Conifer cone

A mature female Coulter pine (Pinus coulteri) cone, the heaviest pine cone
Immature male or pollen cones of Rocky Mountain ponderosa pine. (Pinus ponderosa var. scopulorum)

A cone (in formal botanical usage: strobilus, plural strobili) is an organ on plants in the division Pinophyta (conifers) that contains the reproductive structures. The familiar woody cone is the female cone, which produces seeds. The male cones, which produce pollen, are usually herbaceous and much less conspicuous even at full maturity. The name "cone" derives from the fact that the shape in some species resembles a geometric cone. The individual plates of a cone are known as scales.

The male cone (microstrobilus or pollen cone) is structurally similar across all conifers, differing only in small ways (mostly in scale arrangement) from species to species. Extending out from a central axis are microsporophylls (modified leaves). Under each microsporophyll is one or several microsporangia (pollen sacs).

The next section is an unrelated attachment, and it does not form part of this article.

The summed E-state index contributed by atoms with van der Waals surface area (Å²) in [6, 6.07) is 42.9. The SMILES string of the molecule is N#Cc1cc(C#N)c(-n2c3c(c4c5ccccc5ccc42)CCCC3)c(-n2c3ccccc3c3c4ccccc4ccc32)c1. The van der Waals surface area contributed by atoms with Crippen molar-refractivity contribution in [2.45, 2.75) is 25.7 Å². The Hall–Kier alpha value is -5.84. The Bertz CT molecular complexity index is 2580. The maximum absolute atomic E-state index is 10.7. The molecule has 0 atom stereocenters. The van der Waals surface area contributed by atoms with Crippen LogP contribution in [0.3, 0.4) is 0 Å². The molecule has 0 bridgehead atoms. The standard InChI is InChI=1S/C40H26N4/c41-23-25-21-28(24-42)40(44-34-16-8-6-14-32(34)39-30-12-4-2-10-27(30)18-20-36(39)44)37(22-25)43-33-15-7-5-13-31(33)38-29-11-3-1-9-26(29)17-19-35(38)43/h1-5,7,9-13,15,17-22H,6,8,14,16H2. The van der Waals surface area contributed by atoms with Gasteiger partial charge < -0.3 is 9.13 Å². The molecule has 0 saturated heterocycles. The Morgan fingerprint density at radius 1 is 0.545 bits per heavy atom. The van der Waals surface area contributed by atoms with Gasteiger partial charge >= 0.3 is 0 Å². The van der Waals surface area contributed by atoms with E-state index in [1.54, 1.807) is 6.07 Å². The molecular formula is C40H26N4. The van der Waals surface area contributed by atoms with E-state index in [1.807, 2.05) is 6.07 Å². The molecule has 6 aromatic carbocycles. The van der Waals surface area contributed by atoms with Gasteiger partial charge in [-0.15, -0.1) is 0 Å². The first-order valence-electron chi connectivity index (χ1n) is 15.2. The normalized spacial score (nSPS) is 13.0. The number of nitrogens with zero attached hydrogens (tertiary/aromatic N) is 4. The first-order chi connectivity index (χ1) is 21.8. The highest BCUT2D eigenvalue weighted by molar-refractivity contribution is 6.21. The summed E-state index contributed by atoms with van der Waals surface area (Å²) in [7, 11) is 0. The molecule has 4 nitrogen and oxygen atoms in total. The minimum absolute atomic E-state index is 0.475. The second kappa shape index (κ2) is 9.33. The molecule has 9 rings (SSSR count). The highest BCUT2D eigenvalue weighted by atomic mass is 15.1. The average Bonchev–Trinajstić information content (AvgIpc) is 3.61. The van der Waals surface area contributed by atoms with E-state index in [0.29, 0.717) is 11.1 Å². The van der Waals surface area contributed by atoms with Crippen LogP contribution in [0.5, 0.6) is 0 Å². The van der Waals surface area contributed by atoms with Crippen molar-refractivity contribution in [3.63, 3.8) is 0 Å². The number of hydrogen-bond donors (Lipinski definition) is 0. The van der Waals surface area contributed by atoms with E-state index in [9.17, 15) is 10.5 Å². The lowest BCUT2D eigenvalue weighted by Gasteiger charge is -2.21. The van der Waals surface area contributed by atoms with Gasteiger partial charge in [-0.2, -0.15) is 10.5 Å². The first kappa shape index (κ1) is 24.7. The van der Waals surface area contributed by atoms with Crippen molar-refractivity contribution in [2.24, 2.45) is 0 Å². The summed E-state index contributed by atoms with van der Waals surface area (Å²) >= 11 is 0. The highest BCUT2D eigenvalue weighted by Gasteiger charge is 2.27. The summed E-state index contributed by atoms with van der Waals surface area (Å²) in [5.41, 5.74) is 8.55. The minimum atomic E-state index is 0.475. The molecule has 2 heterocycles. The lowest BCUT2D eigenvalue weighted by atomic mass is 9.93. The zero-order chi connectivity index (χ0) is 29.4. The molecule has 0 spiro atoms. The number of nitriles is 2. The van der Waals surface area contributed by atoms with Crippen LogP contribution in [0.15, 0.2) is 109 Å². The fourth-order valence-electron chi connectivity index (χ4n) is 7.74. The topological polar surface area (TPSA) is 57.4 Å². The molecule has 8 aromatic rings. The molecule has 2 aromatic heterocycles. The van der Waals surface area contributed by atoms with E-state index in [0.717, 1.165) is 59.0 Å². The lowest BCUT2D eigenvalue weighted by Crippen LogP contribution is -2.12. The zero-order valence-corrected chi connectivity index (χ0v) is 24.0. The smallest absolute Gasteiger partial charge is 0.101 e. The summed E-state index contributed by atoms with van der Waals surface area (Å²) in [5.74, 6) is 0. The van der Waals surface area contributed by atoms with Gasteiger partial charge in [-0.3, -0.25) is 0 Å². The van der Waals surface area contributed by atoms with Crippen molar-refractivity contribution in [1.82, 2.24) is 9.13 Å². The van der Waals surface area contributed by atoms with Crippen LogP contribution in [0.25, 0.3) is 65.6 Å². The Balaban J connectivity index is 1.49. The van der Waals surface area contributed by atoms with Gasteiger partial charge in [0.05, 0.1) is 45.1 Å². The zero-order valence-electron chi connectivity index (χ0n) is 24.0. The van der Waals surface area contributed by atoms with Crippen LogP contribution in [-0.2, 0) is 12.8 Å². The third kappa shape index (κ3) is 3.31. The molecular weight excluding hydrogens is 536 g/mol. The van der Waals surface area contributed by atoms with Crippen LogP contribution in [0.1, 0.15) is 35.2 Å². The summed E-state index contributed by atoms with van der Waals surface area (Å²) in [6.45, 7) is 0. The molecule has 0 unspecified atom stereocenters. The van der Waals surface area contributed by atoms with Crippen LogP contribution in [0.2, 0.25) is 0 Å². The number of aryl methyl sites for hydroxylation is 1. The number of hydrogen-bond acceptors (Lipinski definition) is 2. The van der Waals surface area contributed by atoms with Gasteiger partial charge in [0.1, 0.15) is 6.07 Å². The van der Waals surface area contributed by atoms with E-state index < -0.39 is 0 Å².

The female cone (megastrobilus, seed cone, or ovulate cone) contains ovules which, when fertilized by pollen, become seeds. The female cone structure varies more markedly between the different conifer families, and is often crucial for the identification of many species of conifers.

Female cone of the conifer families

Pinaceae cones

Young cones of a Blue Spruce

The members of the pine family (pines, spruces, firs, cedars, larches, etc.) have cones that are imbricate (that is, with scales overlapping each other like fish scales). These pine cones, especially the woody female cones, are considered the "archetypal" tree cones.